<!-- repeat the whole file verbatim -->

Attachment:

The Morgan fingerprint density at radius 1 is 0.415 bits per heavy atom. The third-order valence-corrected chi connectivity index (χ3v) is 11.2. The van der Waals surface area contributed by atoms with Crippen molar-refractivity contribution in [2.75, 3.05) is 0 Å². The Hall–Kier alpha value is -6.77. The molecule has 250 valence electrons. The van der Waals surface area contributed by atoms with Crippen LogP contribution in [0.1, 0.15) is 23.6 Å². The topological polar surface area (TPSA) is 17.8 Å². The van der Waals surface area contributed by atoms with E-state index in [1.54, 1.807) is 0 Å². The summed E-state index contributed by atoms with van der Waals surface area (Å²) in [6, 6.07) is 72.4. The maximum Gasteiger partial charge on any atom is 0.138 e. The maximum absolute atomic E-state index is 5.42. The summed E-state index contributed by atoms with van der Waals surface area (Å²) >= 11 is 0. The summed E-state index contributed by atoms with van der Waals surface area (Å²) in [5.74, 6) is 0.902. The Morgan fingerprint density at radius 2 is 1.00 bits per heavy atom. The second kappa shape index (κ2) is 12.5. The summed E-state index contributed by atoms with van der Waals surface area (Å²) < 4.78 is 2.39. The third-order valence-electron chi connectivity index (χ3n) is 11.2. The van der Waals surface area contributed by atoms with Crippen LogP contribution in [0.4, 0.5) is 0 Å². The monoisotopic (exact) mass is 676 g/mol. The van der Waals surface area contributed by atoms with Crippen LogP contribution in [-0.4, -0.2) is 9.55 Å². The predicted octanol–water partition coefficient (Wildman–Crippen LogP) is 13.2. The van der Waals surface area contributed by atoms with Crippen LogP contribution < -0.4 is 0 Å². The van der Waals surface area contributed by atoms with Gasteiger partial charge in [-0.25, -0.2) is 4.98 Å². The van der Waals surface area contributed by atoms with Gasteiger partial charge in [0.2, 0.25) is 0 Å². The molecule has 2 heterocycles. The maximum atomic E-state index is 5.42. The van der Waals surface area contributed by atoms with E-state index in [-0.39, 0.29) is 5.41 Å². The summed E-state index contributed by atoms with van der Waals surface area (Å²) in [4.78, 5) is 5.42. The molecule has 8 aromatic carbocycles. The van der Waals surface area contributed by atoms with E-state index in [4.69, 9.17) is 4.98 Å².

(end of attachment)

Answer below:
The Morgan fingerprint density at radius 1 is 0.415 bits per heavy atom. The third-order valence-corrected chi connectivity index (χ3v) is 11.2. The van der Waals surface area contributed by atoms with Crippen molar-refractivity contribution in [2.75, 3.05) is 0 Å². The Hall–Kier alpha value is -6.77. The molecule has 250 valence electrons. The van der Waals surface area contributed by atoms with Crippen LogP contribution in [0.1, 0.15) is 23.6 Å². The topological polar surface area (TPSA) is 17.8 Å². The van der Waals surface area contributed by atoms with E-state index in [1.54, 1.807) is 0 Å². The summed E-state index contributed by atoms with van der Waals surface area (Å²) in [6, 6.07) is 72.4. The maximum Gasteiger partial charge on any atom is 0.138 e. The maximum absolute atomic E-state index is 5.42. The summed E-state index contributed by atoms with van der Waals surface area (Å²) >= 11 is 0. The summed E-state index contributed by atoms with van der Waals surface area (Å²) in [5.74, 6) is 0.902. The Morgan fingerprint density at radius 2 is 1.00 bits per heavy atom. The second kappa shape index (κ2) is 12.5. The summed E-state index contributed by atoms with van der Waals surface area (Å²) < 4.78 is 2.39. The third-order valence-electron chi connectivity index (χ3n) is 11.2. The van der Waals surface area contributed by atoms with Crippen LogP contribution in [0.4, 0.5) is 0 Å². The monoisotopic (exact) mass is 676 g/mol. The van der Waals surface area contributed by atoms with Crippen LogP contribution in [-0.4, -0.2) is 9.55 Å². The predicted octanol–water partition coefficient (Wildman–Crippen LogP) is 13.2. The van der Waals surface area contributed by atoms with Crippen LogP contribution < -0.4 is 0 Å². The van der Waals surface area contributed by atoms with Gasteiger partial charge in [-0.25, -0.2) is 4.98 Å². The van der Waals surface area contributed by atoms with Gasteiger partial charge in [0.2, 0.25) is 0 Å². The molecule has 2 heterocycles. The maximum atomic E-state index is 5.42. The van der Waals surface area contributed by atoms with E-state index in [-0.39, 0.29) is 5.41 Å². The summed E-state index contributed by atoms with van der Waals surface area (Å²) in [4.78, 5) is 5.42. The molecule has 8 aromatic carbocycles. The van der Waals surface area contributed by atoms with E-state index in [4.69, 9.17) is 4.98 Å².